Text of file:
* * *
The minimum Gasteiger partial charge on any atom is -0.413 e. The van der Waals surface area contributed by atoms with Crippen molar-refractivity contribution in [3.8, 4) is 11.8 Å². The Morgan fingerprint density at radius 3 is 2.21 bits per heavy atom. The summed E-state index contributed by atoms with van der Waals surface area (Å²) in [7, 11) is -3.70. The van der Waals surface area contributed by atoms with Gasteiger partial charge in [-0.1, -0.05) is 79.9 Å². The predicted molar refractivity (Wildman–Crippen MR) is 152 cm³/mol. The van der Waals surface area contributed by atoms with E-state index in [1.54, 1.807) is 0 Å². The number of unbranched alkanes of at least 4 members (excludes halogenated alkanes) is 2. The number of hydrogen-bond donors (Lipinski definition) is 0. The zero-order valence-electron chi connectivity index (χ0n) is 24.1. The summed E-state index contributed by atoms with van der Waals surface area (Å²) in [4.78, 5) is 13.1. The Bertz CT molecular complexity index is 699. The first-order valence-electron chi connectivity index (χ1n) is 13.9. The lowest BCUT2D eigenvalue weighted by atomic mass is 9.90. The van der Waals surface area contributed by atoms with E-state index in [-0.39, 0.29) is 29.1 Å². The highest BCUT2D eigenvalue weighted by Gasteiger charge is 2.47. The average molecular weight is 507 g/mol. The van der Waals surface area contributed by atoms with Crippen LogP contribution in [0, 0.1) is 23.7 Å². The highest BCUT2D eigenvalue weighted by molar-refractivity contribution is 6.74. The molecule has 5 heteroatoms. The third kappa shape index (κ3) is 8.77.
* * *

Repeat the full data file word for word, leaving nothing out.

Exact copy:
The minimum Gasteiger partial charge on any atom is -0.413 e. The van der Waals surface area contributed by atoms with Crippen molar-refractivity contribution in [3.8, 4) is 11.8 Å². The Morgan fingerprint density at radius 3 is 2.21 bits per heavy atom. The summed E-state index contributed by atoms with van der Waals surface area (Å²) in [7, 11) is -3.70. The van der Waals surface area contributed by atoms with Gasteiger partial charge in [-0.1, -0.05) is 79.9 Å². The predicted molar refractivity (Wildman–Crippen MR) is 152 cm³/mol. The van der Waals surface area contributed by atoms with E-state index in [1.54, 1.807) is 0 Å². The number of unbranched alkanes of at least 4 members (excludes halogenated alkanes) is 2. The number of hydrogen-bond donors (Lipinski definition) is 0. The zero-order valence-electron chi connectivity index (χ0n) is 24.1. The summed E-state index contributed by atoms with van der Waals surface area (Å²) in [4.78, 5) is 13.1. The Bertz CT molecular complexity index is 699. The first-order valence-electron chi connectivity index (χ1n) is 13.9. The lowest BCUT2D eigenvalue weighted by atomic mass is 9.90. The van der Waals surface area contributed by atoms with E-state index in [-0.39, 0.29) is 29.1 Å². The highest BCUT2D eigenvalue weighted by Gasteiger charge is 2.47. The average molecular weight is 507 g/mol. The van der Waals surface area contributed by atoms with Crippen LogP contribution in [0, 0.1) is 23.7 Å². The highest BCUT2D eigenvalue weighted by molar-refractivity contribution is 6.74. The molecule has 5 heteroatoms. The third kappa shape index (κ3) is 8.77.